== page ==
Japan Considering Introduction of FIP Policy

2019/06/17 16:05
Kenji Kaneko, Nikkei BP Intelligence Group, CleanTech Labo
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Japan's Ministry of Economy, Trade and Industry (METI) summarized issues related to the drastic review of the feed-in tariff (FIT) policy and showed future directions by accepting proposals from IEA at a meeting of the Subcommittee for Introducing Large Amount of Renewable Energy and Next-generation Power Network June 10, 2019.

As for the summary of issues, METI stressed the "integration with the power system" in addition to "further reduction of costs and public financial burden," an issue that has been pointed out for some time.

Specifically, METI pointed out issues such as "With the current system, renewable energy-based power producers using the FIT scheme do not bear the responsibility of adjustment because of the imbalance exception even in the liberalized power market," "It is a system that evades the risk of unsold power because of the obligation of purchasing power" and "They are issues caused by the segregation from the power market." METI considers that renewable energy has no marginal cost and, theoretically, its price can be agreed 100% in the spot market.

On the other hand, according to METI, countries that adopted the FIT policy early are shifting to the "FIP (feed-in premium)" system in the aim of integrating the renewable energy markets. With the FIP system, when renewable energy-based power producers sell power at a market price (e.g. at the time of selling power to the wholesale electricity market), a premium is added. The premium is given in consideration of sale price and market changes.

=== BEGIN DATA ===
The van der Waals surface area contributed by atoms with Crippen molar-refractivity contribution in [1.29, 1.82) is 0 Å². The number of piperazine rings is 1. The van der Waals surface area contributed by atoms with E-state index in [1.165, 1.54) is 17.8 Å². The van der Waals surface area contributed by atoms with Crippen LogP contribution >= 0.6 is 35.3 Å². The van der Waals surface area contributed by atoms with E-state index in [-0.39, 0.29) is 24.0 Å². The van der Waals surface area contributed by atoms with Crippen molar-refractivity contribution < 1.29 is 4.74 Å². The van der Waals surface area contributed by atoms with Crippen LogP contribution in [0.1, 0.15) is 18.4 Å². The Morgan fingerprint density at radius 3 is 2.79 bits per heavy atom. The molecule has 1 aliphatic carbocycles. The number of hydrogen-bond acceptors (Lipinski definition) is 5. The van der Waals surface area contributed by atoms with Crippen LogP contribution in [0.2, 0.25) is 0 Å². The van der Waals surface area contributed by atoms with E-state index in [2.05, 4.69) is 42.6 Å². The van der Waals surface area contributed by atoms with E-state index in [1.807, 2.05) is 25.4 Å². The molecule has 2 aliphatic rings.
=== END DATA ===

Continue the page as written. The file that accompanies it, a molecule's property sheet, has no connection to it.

At an experts' meeting that took place in the aim of discussing the revision of the FIT policy in 2015, MEIT showed the FIP system as one of the options. However, it was not adopted, and the "bidding system" was introduced instead. After that, the introduction of the bidding system for large-scale projects made some contributions to cost reduction, but the adjustment burden of general power transmission/distribution companies increased, raising an issue of how to deal with FIT-based renewable energy producers, which do not bear the adjustment cost because of the FIT imbalance exception.

Judging from the summary of issues announced this time, it can be said that METI has the following plans for the "drastic review": (1) shifting from the current purchase obligation of power transmission/distribution companies to the system in which renewable energy-based power producers select power purchasers such as negotiated transaction with retail electricity businesses and sale to the power market and (2) abolishing the FIT imbalance exception and placing the adjustment burden also on renewable energy-based power producers.